What’s Up in the Sky
AAA Observers’ March Guide
By Tony Faddoul
March’s Evening Planets: Bright Venus will be in Pisces the Fish until around 8 PM in the first 3 weeks of March, while Mercury will be in in Pisces until around 8 PM in second half of the month. Mars will be between Pisces and Aries the Ram until about 10 PM. Jupiter will be in Vir-go the Maiden all night as of 8 PM. Find Uranus in Pisces until 8 PM.
March’s Evening Stars: The Winter Triangle will be up in March until around midnight with Sirius, the brightest star viewed from Earth in Canis Major the Great Dog, Betel-geuse in Orion the Hunter, and Procyon in Canis Minor the Small Dog. Spot Rigel in Orion, Capella in Auriga the Char-ioteer, Aldeberan in Taurus the Bull, and bright Castor and Pollux in Gemini the Twins. Also find the stars of constella-tions Cassiopeia, Perseus, Draco, Virgo, Leo, and Ursa Major and Ursa Minor (the Big and Little Dippers).
March’s Morning Planets: Venus will be in Pisces until around 6 AM in the last week of March. Jupiter will be in Virgo until sunrise. Saturn will be in Ophiuchus the Ser-pent Bearer after 2 AM and until sunrise.
March’s Morning Stars: Spot the Summer Triangle of Vega in Lyra the Harp, Deneb in Cygnus the Swan, and Al-tair in Aquila the Eagle as of 3 AM and earlier every night. Look for reddish Antares in Scorpius the Scorpion, Arcturus in Boötes the Herdsman, and Spica in Virgo, along with the stars of constellations Leo, Hercules, Libra, Sagittarius, Cas-siopeia, Corvus, Draco, and the two Dippers.
Mar 3 Moon at perigee (229,325 miles away)
Mar 4 Moon occults Aldebaran 11:10 PM EST
Mar 5 First Quarter Moon at 6:30 AM EST
Mar 12 Full Moon at 10:53 AM
Mar 18 Moon at apogee (251,440 miles away)
Mar 20 Vernal Equinox
Last quarter moon at 11:58 AM
Mar 27 New Moon at 10:55 PM
Mar 30 Moon at perigee (226,100 miles away)
How Earthy are the 7 New Earths?
The February announcement of seven Earth-like exoplanets in a star system less than 40 light-years away has offered a world of worlds to investigate. Host star TRAPPIST-1a is a very small and dim red dwarf, and its planets are very close to the star and to each other. All are rocky and about Earth’s size and weight. Three of them are considered to be in the habitable zone, where liquid water may exist on the surface and support life. While no direct observations have been made, scientists can estimate temperature, density, and surface conditions, based on information collected from transit photometry, to help us picture these possible Earths.
What is the Habitable Zone?
The habitable zone defines an orbital distance from a star where a planet can support liquid water, depending on its surface temperature and atmospheric pressure. In other words, carbon-based life (as we know it on Earth) could survive there. We know something about the TRAPPIST-1 planets’ temperatures, while atmospheric studies are ongoing.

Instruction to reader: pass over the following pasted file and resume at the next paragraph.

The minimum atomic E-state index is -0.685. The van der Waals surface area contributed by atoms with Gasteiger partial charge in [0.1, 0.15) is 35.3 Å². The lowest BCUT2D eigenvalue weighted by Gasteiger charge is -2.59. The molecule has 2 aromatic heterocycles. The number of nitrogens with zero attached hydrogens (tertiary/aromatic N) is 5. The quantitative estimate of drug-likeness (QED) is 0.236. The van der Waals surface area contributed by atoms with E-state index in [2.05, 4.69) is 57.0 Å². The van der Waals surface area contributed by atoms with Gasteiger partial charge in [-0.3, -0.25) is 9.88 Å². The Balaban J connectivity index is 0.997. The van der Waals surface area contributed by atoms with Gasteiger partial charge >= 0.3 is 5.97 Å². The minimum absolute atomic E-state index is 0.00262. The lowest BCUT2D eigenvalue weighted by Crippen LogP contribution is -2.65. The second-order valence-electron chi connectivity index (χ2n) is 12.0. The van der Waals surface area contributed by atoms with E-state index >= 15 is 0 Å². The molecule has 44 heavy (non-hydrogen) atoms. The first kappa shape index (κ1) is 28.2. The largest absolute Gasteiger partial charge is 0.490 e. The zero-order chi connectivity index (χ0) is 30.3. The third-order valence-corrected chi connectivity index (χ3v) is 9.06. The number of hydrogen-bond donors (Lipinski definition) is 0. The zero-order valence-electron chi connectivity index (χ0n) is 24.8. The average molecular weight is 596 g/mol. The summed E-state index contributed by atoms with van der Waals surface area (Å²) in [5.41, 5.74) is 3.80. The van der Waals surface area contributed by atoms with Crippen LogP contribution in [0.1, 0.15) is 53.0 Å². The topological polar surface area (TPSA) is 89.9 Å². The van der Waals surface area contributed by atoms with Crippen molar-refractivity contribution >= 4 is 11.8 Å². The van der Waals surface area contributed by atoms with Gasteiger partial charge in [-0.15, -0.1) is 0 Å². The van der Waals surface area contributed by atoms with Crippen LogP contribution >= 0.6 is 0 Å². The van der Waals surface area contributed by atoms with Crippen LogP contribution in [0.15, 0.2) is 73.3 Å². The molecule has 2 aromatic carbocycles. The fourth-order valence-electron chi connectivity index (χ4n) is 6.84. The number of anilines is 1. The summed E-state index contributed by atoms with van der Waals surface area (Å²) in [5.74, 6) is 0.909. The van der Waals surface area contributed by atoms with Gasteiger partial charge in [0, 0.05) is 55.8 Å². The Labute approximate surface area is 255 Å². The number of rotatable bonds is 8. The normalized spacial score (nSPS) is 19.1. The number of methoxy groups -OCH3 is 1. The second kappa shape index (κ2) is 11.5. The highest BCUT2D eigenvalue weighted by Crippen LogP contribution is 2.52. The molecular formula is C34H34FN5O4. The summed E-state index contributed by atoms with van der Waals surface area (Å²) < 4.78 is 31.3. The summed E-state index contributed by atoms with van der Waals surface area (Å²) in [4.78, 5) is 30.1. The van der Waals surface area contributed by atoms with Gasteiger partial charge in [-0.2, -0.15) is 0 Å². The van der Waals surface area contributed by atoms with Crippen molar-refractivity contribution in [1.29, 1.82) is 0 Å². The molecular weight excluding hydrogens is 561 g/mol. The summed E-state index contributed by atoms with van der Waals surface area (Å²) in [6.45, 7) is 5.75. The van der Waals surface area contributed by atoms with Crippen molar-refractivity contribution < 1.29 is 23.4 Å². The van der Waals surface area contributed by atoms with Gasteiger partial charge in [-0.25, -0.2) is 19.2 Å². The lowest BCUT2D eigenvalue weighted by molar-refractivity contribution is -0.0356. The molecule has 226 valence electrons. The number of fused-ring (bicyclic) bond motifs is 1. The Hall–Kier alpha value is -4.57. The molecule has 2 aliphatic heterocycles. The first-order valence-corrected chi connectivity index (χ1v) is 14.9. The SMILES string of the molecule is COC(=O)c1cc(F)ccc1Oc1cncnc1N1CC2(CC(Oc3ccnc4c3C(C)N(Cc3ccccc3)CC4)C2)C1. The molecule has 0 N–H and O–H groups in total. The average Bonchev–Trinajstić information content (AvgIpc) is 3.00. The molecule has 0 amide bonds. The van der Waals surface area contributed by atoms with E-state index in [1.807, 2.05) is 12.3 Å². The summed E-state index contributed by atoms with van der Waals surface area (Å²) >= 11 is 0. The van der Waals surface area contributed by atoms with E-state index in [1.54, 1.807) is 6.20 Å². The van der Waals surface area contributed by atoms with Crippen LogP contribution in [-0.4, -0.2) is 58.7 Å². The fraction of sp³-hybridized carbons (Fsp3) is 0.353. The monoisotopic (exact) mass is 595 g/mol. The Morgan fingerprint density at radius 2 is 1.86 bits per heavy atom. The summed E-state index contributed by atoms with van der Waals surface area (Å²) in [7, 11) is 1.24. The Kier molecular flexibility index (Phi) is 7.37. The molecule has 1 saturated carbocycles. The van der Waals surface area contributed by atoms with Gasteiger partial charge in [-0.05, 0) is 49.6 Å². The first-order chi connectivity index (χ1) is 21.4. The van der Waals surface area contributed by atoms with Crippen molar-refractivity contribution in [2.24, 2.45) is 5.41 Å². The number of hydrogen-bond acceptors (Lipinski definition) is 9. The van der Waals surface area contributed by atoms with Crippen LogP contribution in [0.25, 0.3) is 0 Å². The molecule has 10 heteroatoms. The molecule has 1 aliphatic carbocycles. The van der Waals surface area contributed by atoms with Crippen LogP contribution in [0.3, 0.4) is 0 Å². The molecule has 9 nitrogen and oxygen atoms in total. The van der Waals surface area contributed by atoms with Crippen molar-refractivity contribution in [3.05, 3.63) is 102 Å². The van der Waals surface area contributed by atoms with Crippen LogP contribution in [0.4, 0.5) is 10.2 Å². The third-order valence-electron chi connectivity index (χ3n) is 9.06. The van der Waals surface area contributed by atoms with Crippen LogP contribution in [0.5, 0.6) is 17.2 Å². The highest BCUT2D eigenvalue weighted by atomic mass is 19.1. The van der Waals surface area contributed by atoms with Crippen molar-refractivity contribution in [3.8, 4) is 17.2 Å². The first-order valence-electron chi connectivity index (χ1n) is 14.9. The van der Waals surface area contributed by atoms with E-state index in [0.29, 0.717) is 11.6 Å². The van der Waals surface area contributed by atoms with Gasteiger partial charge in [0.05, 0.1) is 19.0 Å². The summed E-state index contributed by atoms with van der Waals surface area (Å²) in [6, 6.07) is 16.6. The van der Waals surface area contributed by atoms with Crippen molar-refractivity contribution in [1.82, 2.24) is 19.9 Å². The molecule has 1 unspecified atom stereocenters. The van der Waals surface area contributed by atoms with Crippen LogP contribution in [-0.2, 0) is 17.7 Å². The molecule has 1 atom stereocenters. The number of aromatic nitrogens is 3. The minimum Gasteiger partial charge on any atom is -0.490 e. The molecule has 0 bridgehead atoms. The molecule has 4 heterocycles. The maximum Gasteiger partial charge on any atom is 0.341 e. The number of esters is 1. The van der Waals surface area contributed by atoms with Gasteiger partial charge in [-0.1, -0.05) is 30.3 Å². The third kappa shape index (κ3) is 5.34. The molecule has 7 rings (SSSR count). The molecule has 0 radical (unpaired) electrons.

TRAPPIST-1a is an ultra-cool dwarf star. It is only 8% of the mass of the Sun and 11% of its radius; 750,000 TRAP-PIST-1a-sized stars could fit inside our Sun. Its temperature is only 2550 K, compared to the 6000 K on the Sun.
TRAPPIST-1b is the closest planet to the star, but it is much closer than the Earth is to the Sun. It is so close that it can complete a full orbit around its star in just one and a half days. Its radius is 9% larger than Earth’s, and it weighs 85% of our Earth’s mass.
TRAPPIST-1c takes about two and a half days to complete its orbit. Its radius is 6% larger than the Earth’s, and it’s the heaviest planet, with 38% more mass than the Earth.
TRAPPIST-1d has a radius 77% the size of Earth’s. It com-pletes its orbit in four days and is 41% the mass of Earth.
TRAPPIST-1e completes its orbit in about 6.1 days, and its radius is 92% of Earth’s. It is very close in size to our neigh-bor planet Venus. It is 32% lighter than Earth.
TRAPPIST-1f is the closest in size to Earth, with a radius that is 4% larger than that of our planet. It completes its orbit in 9.2 days and is 2/3 the mass of our Earth.
TRAPPIST-1g takes 12 days to complete its orbit. It is the largest planet in the system with a radius 13% larger than Earth’s. It weighs 34% more than Earth.
TRAPPIST-1h is the smallest and furthest from its star. However, this seventh planet is much closer to its star than Mercury is to the Sun, about seven times closer. It takes 20 days to orbit, and its radius is 75% the radius of Earth.
How do these planets actually look?
The images published for the seven planets, and the rest of the exoplanets, are imaginary depiction done by artists. None of the known exoplanets has been seen, or photographed, with optical telescopes. The information we got are mostly collected using transit photometry.